Posted by: minnow | April 24, 2013

I Have My Doubts

Even with tough talk from people like Gabrielle Giffords in this piece from The New York Times it is doubtful new gun restrictions will pass in the Senate.  The truth is voters just don’t care enough to make gun violence a voting issue and most of the politicians up for re-election in the next round are willing to hedge their bets.  The election is far enough out that barring another tragedy closer to the election our fearless leaders figure their vote on Wednesday (4/17/13) won’t be remembered even though according to the Quinnipiac Polling Institute 92%  of us have no objections to stricter background checks.  Instead our “representatives” in Washington are happy to (in effect) take the money and run.

What money?  The nearly $25 million dollars the NRA spent during last fall’s election.  13 of the 45 senators who defeated the measure for stricter background checks are up for reelection in 2014.  And none of them want to make an enemy of the NRA.  Rather than giving money to candidates who oppose stricter gun laws, the NRA is famous for giving money to anyone who runs against a candidate who advocates for stricter gun laws.  It’s a cheaper way to keep politicians in line; vote wrong and your opponent gets NRA money.  And sadly the NRA remembers.

So what can be done?  Unfortunately when it comes to issues like gun violence, not much.  I’m not trying to be a wet blanket.  Personally I’d like to see a ban on all assault weapons as well as high capacity magazines.  But, these types of restrictions won’t happen until we make laws that mean our politicians cannot be bought by wealthy individuals and special interest groups.  Until we have real campaign finance reform the will of the people, the common good, will continue to play second fiddle to monetary power.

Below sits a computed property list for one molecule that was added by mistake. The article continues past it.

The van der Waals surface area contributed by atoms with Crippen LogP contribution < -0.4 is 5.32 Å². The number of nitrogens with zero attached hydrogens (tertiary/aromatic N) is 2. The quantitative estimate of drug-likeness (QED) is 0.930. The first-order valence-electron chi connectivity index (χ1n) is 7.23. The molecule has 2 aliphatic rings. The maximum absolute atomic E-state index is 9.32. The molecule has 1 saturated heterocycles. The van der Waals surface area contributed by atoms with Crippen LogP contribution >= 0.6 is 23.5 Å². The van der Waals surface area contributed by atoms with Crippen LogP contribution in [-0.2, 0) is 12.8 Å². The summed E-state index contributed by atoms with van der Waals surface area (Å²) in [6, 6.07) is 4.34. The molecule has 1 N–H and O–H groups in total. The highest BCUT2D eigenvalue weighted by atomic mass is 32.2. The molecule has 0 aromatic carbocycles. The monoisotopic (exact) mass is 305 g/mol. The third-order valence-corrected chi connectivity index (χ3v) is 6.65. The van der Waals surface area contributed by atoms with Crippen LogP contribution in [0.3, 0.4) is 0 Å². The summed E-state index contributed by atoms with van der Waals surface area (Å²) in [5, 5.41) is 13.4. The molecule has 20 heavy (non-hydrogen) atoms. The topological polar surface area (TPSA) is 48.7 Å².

The sad reality of issues like gun reform, alternative energy issues, public education, GMO’s, organic farming concerns, and more is that the people’s voice doesn’t matter.  These issues do not hold a large enough single issue voter base to make their numbers significantly impact elections.  Thus, the 51% or even the 92% don’t matter unless they have money to back up their votes.

Campaign finance reform is a complicated issue.  Simple fixes, like putting a cap on how much money individual candidates can spend on advertizing, while a step in the right direction would only have a minimal impact unless it is accompanied by strict regulations on what special interest groups, individuals, and corporations can spend.  Requiring groups to identify themselves with more than a “paid for by…” said in the last couple seconds of a spot or a small print disclaimer at the bottom of the page, would remind the public that information even when technically accurate always has a bias.  Just imagine, if 50% of an ad’s time or space had to clearly represent its sponsor, don’t you think we’d see a lot fewer negative ads.

For now, candidates are gearing up for the mid-term elections.  Since it isn’t a presidential election fewer special interest groups will weigh-in and considerably less money will be spent on advertizing. Unfortunately fewer minorities vote in mid-term elections as well so 2014 could be a year of change but might not change in ways of progress.

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FYI: The following senators voted against stronger background checks.  The bold type senators are up for reelection or their seats will be vacant in 2014.  The blue type were newly elected in 2008 and the red plan to retire in 2014: Reid AZ, Heitkamp ND, Ayotte NH, Portman OH Rubio FL, Begich AK, Baucus MT, Heller NV, Grassley IA, Pryor AR, Burr NC, Coats IN, Isakson GA, Chambliss GA, Johnson WI, Flake AZ, Blunt MO, Cruz TX, Johanns NE, Fischer NE, Corker TN, Moran KS, Vitter LA, Hoeven ND, Wicker MS, Grahm SC, Murkoski AK, Cornyn TX, Shelby AL, Alexander TN, Thune SD, Cochran MS, Roberts KS, Scott SC, Boozman AZ, McConnell KY, Hatch UT, Coburn OK, Crapo ID, Sessions AL, Inhofe OK, Paul KY, Barrasso WI, Risch ID, Lee UT, Enzi WI.  Additionally senators who voted for the tougher background checks will be retiring in Massachusetts, Michigan, New Jersey South Dakota, and West Virgina.  If one of these senators is from your state and doing something about gun violence is important to you keep it in mind during the election and when you go to vote.

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